IN THE MATTER OF MEDICAL ARTS TRAINING CENTER,
Docket No. 93-164-EA
Emergency Action Proceeding
Appearances: Frank Brady, Esq., of Boca Raton, Florida, for
Steven Z. Finley, Esq., and Donald Philips,
Esq., of Washington D.C., Office of the General
Counsel, U.S. Department of Education, for
Student Financial Assistance Programs.
Before: Judge Ernest C. Canellos
On December 7, 1993, the Office of Student Financial
Assistance Programs (SFAP) of the U.S. Department of
Education (ED) imposed an emergency action against the
Medical Arts Training Center (Center) of Margate, Florida, in
accordance with 20 U.S.C. §1094(c)(1)(G) and 34 CFR §§600.41
and 668.83. In response to the notice, on December 10, 1993,
Center requested an opportunity to show cause why the
emergency action is unwarranted.
Pursuant to the Delegation of Authority from the Secretary to me to conduct proceedings and issue final decisions in circumstances where educational institutions request an opportunity to show cause why an emergency action is unwarranted, I conducted a hearing by teleconference on December 21, 1993. At the hearing, I reviewed the letters of notification and each party made an oral presentation. Because of the technical nature of the issues and because their appeared to be questions of law rather than fact, I directed the parties to submit post-hearing briefs. Each side did so and I have considered such presentations in reaching my decision.
The basic facts are not in dispute. Center was notified on
November 4, 1993, by the Accrediting Bureau of Health
Education Schools (ABHES) that Center's institutional
accreditation was withdrawn. It was on the basis of this
accreditation, as well as on the completion of other
prerequisites, that Center was determined to be eligible to
participate in federal student financial assistance programs
under Title IV of the Higher Education Act of 1965, as
amended (HEA). As a consequence of the loss of this
accreditation, SFAP issued its Notice of Emergency Action on
December 7, 1993. This notice was followed by SFAP's
issuance of a Notice of Intent to Terminate the eligibility
of Center to participate in Title IV programs. The basis of
both SFAP actions was predicated upon the failure of Center
to satisfy one of the mandatory statutory requirements for
eligibility in order to participate in such programs, namely
the requirement that an institution be accredited by a
nationally recognized accrediting agency. 20 U.S.C.
1085(b)(5). ED's contention is that an emergency action is
necessary due to Center's loss of eligibility.
Center, in defense, raises three principle arguments. First,
SFAP's use of an emergency action is unwarranted because the
requirements of 34 CFR § 668.83(c) are not satisfied because
there is no misuse of federal funds and no likelihood that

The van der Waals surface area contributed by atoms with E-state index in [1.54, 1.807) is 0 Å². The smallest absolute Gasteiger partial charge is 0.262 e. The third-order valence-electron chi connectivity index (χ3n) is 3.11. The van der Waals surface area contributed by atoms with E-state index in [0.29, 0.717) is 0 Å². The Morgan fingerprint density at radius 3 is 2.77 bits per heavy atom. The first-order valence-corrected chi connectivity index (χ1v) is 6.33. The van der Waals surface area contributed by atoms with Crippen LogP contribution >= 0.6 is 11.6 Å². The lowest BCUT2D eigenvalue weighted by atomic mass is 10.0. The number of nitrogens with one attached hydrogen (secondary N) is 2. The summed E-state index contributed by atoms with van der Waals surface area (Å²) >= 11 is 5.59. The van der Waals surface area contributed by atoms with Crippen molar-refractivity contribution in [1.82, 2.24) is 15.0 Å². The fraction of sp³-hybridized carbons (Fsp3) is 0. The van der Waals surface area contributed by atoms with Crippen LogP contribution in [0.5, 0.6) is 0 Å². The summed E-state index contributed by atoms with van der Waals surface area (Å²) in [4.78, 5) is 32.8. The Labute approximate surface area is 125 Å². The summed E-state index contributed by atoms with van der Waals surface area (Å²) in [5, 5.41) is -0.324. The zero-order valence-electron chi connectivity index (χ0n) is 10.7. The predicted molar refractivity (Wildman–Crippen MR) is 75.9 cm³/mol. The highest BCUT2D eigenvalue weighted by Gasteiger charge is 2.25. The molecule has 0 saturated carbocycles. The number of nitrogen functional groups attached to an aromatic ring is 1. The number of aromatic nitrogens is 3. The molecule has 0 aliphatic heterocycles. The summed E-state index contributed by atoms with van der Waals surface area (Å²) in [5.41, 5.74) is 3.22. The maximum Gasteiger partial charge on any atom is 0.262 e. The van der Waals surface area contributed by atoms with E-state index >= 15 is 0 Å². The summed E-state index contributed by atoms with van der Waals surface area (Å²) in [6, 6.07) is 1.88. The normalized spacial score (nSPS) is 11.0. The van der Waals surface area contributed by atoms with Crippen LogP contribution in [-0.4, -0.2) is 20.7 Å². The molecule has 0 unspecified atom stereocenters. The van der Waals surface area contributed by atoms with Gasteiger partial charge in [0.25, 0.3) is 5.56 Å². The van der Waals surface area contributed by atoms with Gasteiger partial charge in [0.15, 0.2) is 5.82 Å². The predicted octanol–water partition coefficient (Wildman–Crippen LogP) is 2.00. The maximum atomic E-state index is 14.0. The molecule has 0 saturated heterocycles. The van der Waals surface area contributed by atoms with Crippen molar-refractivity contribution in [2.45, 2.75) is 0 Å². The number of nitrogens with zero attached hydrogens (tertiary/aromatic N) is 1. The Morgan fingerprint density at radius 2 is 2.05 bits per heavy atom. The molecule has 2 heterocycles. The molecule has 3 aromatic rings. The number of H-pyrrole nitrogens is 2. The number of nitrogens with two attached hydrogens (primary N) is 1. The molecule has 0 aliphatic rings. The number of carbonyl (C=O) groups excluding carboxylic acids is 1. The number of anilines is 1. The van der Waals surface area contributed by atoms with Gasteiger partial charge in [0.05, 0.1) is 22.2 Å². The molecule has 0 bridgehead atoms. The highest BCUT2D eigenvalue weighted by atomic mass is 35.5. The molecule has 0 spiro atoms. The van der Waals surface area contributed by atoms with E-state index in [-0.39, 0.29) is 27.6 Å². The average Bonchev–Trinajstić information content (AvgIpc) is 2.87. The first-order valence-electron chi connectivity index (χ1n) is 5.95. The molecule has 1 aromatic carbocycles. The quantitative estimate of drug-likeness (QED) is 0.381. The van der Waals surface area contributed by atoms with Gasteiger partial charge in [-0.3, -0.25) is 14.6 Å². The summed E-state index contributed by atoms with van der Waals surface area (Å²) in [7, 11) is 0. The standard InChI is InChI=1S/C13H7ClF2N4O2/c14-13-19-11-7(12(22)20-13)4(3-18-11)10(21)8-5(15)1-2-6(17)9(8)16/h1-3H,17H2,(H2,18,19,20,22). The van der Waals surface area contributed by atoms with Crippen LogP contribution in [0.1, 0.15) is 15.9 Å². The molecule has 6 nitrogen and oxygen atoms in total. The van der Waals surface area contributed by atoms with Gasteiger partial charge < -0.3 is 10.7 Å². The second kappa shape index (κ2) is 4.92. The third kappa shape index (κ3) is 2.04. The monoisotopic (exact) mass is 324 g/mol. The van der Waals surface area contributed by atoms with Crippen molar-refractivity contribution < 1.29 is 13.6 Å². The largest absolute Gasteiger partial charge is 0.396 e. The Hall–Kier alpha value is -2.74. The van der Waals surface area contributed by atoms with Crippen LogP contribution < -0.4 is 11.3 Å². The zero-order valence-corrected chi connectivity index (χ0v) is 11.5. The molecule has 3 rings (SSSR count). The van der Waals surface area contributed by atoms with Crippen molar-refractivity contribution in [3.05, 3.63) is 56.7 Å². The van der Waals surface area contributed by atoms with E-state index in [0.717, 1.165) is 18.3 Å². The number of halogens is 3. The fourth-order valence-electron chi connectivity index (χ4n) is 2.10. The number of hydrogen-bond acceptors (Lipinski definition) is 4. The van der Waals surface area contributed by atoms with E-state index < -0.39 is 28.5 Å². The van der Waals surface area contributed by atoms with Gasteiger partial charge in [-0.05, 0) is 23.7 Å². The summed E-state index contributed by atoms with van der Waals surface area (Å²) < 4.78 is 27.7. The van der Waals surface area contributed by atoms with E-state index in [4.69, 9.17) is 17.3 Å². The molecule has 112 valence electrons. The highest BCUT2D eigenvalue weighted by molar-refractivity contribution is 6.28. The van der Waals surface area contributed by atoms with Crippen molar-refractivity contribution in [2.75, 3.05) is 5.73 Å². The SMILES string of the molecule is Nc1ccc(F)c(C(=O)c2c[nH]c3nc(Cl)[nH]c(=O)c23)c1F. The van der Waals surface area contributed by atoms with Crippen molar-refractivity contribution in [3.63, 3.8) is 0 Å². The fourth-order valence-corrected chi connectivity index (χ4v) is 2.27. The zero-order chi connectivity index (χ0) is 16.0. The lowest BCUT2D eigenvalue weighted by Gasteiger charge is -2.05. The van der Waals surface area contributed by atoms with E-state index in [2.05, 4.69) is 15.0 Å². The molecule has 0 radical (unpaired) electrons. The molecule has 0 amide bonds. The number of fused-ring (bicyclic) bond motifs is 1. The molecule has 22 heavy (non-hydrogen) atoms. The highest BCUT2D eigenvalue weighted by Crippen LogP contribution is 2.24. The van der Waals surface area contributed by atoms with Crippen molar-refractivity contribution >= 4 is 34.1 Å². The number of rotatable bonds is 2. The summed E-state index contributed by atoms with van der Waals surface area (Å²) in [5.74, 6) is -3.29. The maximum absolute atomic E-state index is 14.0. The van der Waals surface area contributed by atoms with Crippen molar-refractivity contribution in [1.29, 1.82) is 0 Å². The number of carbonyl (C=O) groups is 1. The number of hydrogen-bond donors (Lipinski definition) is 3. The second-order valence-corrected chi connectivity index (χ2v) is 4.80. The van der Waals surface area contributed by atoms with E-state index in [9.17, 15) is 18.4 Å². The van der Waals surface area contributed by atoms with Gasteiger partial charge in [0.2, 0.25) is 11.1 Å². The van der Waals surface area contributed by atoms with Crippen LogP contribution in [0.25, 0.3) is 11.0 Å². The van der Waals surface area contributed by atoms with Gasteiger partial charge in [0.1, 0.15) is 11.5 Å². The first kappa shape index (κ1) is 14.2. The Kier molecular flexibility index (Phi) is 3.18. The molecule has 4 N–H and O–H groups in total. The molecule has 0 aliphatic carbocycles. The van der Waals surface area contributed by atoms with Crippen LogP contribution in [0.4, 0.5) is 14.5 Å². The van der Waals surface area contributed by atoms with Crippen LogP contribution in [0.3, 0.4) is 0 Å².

federal funds will be lost. Second, Center has not lost its
eligibility because one of its programs is currently
accredited by the American Medical Association, Committee on
Allied Health Education Accreditation (CAHEA), and,
therefore, such alternative accreditation makes the school
otherwise eligible. Third, the withdrawal by ABHES of its
accreditation violated the Due Process rights provided in
both the HEA and ABHES' own written procedures.
On the basis of the Due Process assertion, the Center has
sued both ABHES and ED for Temporary and Permanent Injunctive
Relief to reinstate its accreditation so as to permit
continuation in the Title IV programs. Such a forum is the
appropriate venue for Center's Due Process claim.
34 C.F.R. § 668.83(c) provides that an emergency action is
appropriate if: 1) there is reliable information that an
institution is violating provisions of Title IV of the HEA;
2) immediate action is necessary to prevent misuse of Federal
funds, and 3) the likelihood of loss outweighs the importance
of adherence to the procedures for limitation, suspension,
and termination actions.
In light of the above, I make the following findings. First,
an emergency action is an appropriate measure to take against
an institution which loses its eligibility because the
institution then fails to meet one of the mandatory statutory
requirements for such eligibility within the Title IV
programs. By definition, the granting of Federal financial
assistance by a non-accredited institution is a violation of
the HEA. Second, because any granting of funds is erroneous,
I find that immediate action is necessary to prevent the
misuse of such federal funds. Third, given the fact that any
aid disbursed by an ineligible institution is erroneous, the
likelihood of loss does outweigh the importance of awaiting
the completion of the procedures for the termination of
eligibility. In conclusion, I find that the three
conditions enumerated at 34 CFR § 668.83 are met here.
As to Center's second claim, regarding alternative
accreditation by CAHEA, I find that accreditation of a
program does not satisfy the applicable statutes. The
Accreditation must by maintained by the institution, per se.
Programmatic accreditation, on its own, will not suffice.
Center's third claim is, in essence, that I should examine
the procedures employed by ABHES in withdrawing Center's
accreditation and find that they violated the notice
requirements of Due Process. Once making that determination,
I am urged to negate the emergency action. However, as the
hearing official assigned to review the appropriateness of
the emergency action, I am barred from considering challenges
to the propriety of the accrediting agency's termination of
an institution's accreditation. 34 CFR § 600.41(g)(1).
In conclusion, I find that the Respondent has failed to carry
its burden of establishing that the emergency action is
unwarranted. Having found that the three conditions for the
imposition of an emergency action are met in this case, I
hereby AFFIRM the emergency action.
Ernest C. Canellos
Dated: January 6, 1994